Government admits to spying through your cell phone
When the general counsel of the National Security Agency was asked if the government was tracking citizens using data collected by their cell phones, the NSA’s Matthew Olsen said it does indeed have that authority but stopped there, saying that “it is a very complicated question.”
Perhaps “yes” or “no” is a bit too much to spit out for the NSA.
Olsen has been nominated to lead the National Counterterrorism Center and answered the question posed by Senator Ron Wyden (D-Ore) this week. Specifically, the lawmaker asked if the government can “use cell site data to track the location of Americans inside the country.”
“There are certain circumstances where that authority may exist,” responded Olsen. He added that a proper response was a bit too hefty of a task and that the intelligence community is putting together a memo that will outline exactly what they can do. Olsen, however, wasn’t exactly clear who the “intelligence community” is or what it is they do. Senator Dianne Feinstein (D-Calif.) has asked to have that memo in time for the first hearing of the National Counterterrorism Center, scheduled for later this year.
In April, researchers announced that mobile phones were storing locations and timestamps inside devices unbeknownst to the user. Apple, maker of the popular iPhone, confirmed that the devices do indeed collect data but said that they weren’t doing anything with it. “Apple must be able to determine quickly and precisely where a device is located,” the computer company responded. “To do this, Apple maintains a secure database containing information regarding known locations of cell towers and Wi-Fi access points.”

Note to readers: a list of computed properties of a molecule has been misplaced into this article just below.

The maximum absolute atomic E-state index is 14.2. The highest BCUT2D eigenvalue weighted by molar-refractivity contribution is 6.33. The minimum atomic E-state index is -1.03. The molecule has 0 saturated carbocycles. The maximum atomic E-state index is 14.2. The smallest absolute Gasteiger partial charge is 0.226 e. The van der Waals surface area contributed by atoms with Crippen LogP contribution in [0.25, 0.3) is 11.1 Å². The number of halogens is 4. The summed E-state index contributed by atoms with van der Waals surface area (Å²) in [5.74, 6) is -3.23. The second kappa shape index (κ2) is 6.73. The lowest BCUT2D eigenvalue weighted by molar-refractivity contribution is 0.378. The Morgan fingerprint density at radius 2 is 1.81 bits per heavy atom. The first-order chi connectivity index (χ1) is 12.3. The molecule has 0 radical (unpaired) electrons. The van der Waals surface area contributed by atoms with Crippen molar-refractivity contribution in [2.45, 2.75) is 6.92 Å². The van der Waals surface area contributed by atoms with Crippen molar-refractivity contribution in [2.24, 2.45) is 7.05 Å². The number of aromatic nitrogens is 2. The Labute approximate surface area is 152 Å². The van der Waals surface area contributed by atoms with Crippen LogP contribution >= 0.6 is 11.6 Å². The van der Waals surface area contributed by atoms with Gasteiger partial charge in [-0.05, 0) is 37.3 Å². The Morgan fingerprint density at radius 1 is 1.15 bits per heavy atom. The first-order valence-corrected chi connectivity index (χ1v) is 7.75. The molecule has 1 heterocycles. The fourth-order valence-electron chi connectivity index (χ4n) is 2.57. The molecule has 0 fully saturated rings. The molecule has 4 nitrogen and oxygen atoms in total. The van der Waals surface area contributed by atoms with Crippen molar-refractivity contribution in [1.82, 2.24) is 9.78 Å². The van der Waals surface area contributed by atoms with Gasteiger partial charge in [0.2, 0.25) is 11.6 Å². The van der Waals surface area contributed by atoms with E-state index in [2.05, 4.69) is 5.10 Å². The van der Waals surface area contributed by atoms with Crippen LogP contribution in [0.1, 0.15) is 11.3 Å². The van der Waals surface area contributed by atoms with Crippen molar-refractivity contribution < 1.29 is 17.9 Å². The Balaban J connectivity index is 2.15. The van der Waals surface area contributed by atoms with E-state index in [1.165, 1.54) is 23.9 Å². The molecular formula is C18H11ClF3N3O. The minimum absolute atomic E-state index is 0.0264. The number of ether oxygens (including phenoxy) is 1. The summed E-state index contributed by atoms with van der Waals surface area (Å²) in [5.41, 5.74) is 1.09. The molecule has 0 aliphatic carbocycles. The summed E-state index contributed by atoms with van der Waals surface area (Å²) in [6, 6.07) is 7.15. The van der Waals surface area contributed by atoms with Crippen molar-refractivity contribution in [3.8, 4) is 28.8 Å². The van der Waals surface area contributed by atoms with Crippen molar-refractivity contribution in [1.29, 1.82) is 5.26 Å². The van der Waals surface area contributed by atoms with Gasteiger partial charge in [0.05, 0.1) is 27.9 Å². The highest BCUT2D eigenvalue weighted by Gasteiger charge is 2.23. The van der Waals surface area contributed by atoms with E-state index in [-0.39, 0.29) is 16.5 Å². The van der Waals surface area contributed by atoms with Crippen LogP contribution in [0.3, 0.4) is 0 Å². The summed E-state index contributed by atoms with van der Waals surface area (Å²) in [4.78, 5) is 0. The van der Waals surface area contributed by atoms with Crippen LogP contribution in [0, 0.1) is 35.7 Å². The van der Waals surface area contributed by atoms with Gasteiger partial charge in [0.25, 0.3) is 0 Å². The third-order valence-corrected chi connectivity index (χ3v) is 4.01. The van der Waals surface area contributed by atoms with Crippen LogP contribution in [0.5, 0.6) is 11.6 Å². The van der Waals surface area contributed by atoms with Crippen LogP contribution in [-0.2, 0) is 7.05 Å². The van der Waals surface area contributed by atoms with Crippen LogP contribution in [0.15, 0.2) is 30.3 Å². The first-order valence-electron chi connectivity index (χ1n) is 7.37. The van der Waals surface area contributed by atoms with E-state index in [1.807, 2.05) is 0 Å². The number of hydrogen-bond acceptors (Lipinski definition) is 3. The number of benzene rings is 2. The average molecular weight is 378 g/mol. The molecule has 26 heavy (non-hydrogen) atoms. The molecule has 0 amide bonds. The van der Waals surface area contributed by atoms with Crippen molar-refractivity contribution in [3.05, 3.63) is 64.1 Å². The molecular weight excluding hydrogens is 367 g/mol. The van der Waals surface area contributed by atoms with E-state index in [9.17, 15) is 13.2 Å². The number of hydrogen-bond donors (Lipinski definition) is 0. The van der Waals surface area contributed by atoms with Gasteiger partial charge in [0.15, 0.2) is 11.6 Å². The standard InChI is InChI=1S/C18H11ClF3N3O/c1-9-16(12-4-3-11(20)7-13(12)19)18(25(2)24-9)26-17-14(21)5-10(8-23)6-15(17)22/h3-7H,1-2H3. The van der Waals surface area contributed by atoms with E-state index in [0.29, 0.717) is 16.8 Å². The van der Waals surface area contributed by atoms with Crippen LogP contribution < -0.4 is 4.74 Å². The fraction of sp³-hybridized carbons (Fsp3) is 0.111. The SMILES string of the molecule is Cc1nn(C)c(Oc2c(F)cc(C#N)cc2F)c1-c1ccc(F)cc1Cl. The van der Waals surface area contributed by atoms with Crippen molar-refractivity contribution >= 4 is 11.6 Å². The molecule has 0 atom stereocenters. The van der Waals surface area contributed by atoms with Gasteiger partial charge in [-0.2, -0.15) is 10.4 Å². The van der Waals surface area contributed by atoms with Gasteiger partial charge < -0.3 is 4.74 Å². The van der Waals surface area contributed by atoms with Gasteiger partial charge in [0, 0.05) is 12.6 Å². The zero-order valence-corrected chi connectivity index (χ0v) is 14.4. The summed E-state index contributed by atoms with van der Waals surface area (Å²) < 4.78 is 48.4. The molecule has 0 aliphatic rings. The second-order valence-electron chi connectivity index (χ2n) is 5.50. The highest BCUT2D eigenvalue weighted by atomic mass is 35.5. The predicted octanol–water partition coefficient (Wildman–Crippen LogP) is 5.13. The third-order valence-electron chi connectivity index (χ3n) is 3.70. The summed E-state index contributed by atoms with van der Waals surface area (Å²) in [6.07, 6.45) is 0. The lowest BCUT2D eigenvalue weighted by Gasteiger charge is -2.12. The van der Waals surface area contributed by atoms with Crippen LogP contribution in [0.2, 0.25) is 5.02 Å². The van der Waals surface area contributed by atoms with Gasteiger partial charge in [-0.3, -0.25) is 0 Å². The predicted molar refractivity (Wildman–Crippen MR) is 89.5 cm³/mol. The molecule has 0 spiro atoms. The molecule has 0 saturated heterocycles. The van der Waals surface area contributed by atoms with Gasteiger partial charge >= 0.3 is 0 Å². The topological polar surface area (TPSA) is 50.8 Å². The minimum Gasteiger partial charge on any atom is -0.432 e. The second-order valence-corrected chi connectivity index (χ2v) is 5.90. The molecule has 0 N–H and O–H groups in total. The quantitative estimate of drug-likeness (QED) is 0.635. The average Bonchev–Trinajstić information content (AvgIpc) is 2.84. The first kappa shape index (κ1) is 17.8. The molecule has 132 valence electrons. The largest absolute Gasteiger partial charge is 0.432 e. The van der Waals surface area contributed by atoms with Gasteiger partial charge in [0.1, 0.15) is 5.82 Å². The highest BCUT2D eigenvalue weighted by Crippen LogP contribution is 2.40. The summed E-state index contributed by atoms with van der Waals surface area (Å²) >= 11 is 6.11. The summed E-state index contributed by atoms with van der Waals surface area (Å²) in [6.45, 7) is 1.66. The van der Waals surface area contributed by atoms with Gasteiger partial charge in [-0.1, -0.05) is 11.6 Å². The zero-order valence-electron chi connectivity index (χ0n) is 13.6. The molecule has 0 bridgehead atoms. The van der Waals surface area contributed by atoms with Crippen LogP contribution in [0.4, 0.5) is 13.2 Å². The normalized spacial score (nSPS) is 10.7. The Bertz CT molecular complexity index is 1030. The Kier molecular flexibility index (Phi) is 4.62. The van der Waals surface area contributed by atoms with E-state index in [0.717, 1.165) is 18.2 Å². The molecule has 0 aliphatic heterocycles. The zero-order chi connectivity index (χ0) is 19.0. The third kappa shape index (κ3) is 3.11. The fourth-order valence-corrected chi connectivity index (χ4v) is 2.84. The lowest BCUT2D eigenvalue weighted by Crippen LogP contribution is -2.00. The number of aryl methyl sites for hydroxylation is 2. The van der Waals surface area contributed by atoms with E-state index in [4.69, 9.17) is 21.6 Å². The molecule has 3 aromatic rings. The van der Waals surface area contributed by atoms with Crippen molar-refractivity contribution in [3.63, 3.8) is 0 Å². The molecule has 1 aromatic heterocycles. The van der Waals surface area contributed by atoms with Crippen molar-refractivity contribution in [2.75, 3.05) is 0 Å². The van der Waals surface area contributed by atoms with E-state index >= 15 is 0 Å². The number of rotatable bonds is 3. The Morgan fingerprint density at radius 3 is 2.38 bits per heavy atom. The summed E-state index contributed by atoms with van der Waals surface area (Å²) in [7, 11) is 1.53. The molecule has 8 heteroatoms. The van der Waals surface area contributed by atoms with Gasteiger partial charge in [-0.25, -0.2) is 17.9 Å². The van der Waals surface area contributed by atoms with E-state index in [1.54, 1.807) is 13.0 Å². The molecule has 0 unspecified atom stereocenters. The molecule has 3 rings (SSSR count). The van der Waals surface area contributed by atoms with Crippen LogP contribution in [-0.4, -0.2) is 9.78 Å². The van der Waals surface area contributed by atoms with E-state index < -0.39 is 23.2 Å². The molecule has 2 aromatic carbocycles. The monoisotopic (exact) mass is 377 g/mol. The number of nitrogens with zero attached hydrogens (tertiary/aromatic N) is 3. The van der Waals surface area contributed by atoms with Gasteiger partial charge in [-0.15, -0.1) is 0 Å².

Speaking out against the possibility of government surveillance being allowed through the Patriot Act, in May Senator Mark Udall (D-Colo) told The New York Times, “Americans would be alarmed if they knew how this law is being carried out.”
This week’s discussion took place at the confirmation hearing for Olsen, who was President Barack Obama’s pick to lead the Center. Olsen faced other scrutiny on Tuesday as he defended himself before a Senate panel against allegations that he misled a congressman about plans to have Guantanamo Bay detainees resettled into Northern Virginia.
Later this year, the Supreme Court will be posed with another issue of surveillance — whether or not police will be able to affix GPS devices to the cars or criminal suspects without first obtaining a warrant.